Since 1998 NASA has part-funded the “Spaceguard System” consisting of 5 asteroid detection programmes, and there are some other search programmes operating around the world such as the Japanese Spaceguard Project at Bisei, the Asiago – DLR Asteroid Survey in northern Italy and the SCAP Programme in China.So how are they doing? The number of known near-Earth asteroids (NEAs) larger than 1 km diameter (or, more precisely, brighter than absolute magnitude 18) has passed the 800 mark. If the population of NEAs larger than 1 km is 1000 (the consensus figure from several studies), 800 represent 80 percent completeness.
At the end of 2005 NASA was directed to set up a follow-on project to find 90% of NEOs with diameters greater than 140 metres by the end of 2020. To do this a new generation of telescopes will be required, and these are likely to include the enormous LSST (The Large Synoptic Survey Telescope), the DCT (The Discovery Channel Telescope) and Pan-STARRS (The Panoramic Survey Telescope & Rapid Response System).
It is impossible to calculate the orbit of an object from a single observation. With a single observation the real distance cannot be determined; all we know is that the asteroid lies within a cone with an angular dimension given by the error of the measured position. All the points in the cone are known as “virtual asteroids”. As time passes the Earth and the virtual asteroids move, following different orbits. Since each virtual asteroid is at a different distance from the
Sun they will have different speeds (Kepler’s 3rd Law – The squares of the orbital periods of planets are directly proportional to the cubes of the semi-major axes (the “half-length” of the ellipse) of their orbits). This means not only that larger orbits have longer periods, but also that planets further from the Sun travel slower than ones closer in. After some time the Earth and the Virtual Asteroids have moved to different positions – the region of uncertainty has moved and changed shape. If we make another observation a second cone will appear, and the real position of the asteroid will be where they cross. This will exclude many VAs and the region of uncertainty will shrink. If the period is longer (1 year) the uncertainty region is much more elongated and the asteroid’s position can be determined much more accurately.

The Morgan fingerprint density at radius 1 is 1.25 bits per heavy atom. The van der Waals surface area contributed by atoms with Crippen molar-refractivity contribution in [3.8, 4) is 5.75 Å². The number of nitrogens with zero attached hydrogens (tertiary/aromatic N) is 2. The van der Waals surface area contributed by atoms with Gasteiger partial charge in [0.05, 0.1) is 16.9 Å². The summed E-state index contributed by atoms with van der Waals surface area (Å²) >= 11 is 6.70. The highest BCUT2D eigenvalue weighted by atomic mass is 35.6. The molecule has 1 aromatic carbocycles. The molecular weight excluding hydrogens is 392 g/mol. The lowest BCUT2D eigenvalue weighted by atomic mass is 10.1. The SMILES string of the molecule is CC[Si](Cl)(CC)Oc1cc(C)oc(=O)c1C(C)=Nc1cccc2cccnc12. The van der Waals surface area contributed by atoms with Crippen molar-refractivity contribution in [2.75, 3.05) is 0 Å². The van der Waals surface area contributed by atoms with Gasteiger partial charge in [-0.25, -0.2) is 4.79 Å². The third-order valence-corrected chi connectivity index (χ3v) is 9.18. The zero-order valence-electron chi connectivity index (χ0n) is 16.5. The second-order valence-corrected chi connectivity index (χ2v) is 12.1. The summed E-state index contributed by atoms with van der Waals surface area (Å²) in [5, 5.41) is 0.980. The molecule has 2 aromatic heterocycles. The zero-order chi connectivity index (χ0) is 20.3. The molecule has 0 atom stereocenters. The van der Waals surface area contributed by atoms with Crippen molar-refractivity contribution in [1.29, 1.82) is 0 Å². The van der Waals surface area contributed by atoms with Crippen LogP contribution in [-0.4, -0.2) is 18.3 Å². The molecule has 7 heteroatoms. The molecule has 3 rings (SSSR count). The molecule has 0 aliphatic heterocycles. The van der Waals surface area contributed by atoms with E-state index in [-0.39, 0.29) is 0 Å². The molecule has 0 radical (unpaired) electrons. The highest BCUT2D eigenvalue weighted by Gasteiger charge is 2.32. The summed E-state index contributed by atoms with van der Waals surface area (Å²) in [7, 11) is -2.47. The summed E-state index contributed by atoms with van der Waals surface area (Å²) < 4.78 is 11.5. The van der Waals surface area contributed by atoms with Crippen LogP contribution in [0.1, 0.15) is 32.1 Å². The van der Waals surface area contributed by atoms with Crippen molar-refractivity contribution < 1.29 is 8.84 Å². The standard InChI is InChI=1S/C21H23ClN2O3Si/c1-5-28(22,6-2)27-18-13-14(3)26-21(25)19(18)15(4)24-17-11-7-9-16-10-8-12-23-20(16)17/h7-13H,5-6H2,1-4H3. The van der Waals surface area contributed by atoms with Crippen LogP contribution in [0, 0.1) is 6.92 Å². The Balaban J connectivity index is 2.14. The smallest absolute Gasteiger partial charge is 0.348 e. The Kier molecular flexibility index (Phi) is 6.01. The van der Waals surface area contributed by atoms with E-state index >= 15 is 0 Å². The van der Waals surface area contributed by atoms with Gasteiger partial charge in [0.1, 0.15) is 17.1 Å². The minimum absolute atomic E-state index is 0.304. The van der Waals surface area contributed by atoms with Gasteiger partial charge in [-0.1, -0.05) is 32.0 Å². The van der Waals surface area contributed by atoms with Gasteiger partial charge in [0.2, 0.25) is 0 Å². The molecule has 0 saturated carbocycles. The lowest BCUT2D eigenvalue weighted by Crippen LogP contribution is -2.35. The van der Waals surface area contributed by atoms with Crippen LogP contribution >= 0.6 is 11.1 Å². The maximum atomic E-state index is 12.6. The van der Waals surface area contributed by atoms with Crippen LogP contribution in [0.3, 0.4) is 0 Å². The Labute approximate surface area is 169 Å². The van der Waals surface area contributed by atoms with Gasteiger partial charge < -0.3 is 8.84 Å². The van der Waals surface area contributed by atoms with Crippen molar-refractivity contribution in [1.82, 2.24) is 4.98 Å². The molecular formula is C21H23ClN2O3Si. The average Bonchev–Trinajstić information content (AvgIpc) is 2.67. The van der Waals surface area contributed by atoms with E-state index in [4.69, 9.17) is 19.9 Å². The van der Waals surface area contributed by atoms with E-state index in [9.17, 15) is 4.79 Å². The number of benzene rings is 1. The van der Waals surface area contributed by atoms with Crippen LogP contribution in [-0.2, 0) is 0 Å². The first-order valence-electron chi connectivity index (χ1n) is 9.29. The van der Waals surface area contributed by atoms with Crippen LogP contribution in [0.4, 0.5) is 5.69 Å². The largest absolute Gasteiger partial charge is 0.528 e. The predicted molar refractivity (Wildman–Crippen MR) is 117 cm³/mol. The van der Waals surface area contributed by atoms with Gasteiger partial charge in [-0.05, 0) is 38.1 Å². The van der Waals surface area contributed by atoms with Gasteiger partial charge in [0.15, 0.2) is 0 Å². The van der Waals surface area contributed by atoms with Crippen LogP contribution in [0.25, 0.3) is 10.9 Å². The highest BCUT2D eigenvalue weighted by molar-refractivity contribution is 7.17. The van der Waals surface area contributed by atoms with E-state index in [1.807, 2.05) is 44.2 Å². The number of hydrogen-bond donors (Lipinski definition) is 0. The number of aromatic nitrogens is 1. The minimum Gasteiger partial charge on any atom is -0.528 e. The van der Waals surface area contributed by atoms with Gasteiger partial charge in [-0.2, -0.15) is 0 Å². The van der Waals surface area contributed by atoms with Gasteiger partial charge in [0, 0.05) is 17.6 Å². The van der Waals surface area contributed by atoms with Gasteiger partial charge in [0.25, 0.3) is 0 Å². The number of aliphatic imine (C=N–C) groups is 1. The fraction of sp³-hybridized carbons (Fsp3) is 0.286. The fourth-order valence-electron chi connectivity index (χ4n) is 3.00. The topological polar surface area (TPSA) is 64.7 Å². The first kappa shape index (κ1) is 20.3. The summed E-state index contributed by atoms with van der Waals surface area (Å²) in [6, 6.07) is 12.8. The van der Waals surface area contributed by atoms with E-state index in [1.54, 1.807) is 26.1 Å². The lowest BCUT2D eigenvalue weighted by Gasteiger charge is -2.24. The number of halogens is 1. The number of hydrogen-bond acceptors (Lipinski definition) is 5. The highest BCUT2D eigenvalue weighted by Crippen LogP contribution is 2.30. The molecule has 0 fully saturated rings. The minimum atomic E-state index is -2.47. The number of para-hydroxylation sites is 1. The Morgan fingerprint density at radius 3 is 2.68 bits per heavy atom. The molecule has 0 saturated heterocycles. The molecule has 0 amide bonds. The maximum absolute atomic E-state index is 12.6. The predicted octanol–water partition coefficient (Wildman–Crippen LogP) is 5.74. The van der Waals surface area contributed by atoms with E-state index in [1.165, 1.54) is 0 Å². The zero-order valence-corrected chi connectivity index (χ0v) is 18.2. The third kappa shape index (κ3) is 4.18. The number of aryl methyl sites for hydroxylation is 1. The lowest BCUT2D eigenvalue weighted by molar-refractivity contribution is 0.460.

NEOs are often very near to Earth. They can be studied not only with classical astronomical instruments and instruments that aren’t often thought to be used in astronomy, such as radars.
Photometry is often used to study the brightness variations of asteroids over a period of time, obtaining curves where these variations of brightness are represented: the light curves. Asteroids have irregular shapes and usually rotate. When an irregularly shaped object rotates, it will reflect different amounts of light as time goes on, so the brightness of the point of light observable will change with time, depending on the observable area. Time series measurements of the asteroid’s brightness variations produce light curves. The time it takes for a light curve to start repeating is the length of the asteroid’s day, called its rotation period. The light curve amplitude (how much the curve goes up and down) gives us some information about the asteroid shape.
Chemical composition can be determined by spectroscopic observations – by collecting and analyzing their spectra.
Radars are powerful sources of information about asteroids’ orbits and physical properties, but the best way to find out about asteroids and comets is to go to them and look close up. Over the past decade a number of US and European spacecraft have visited asteroids and comets, and have provided invaluable “in situ” data.
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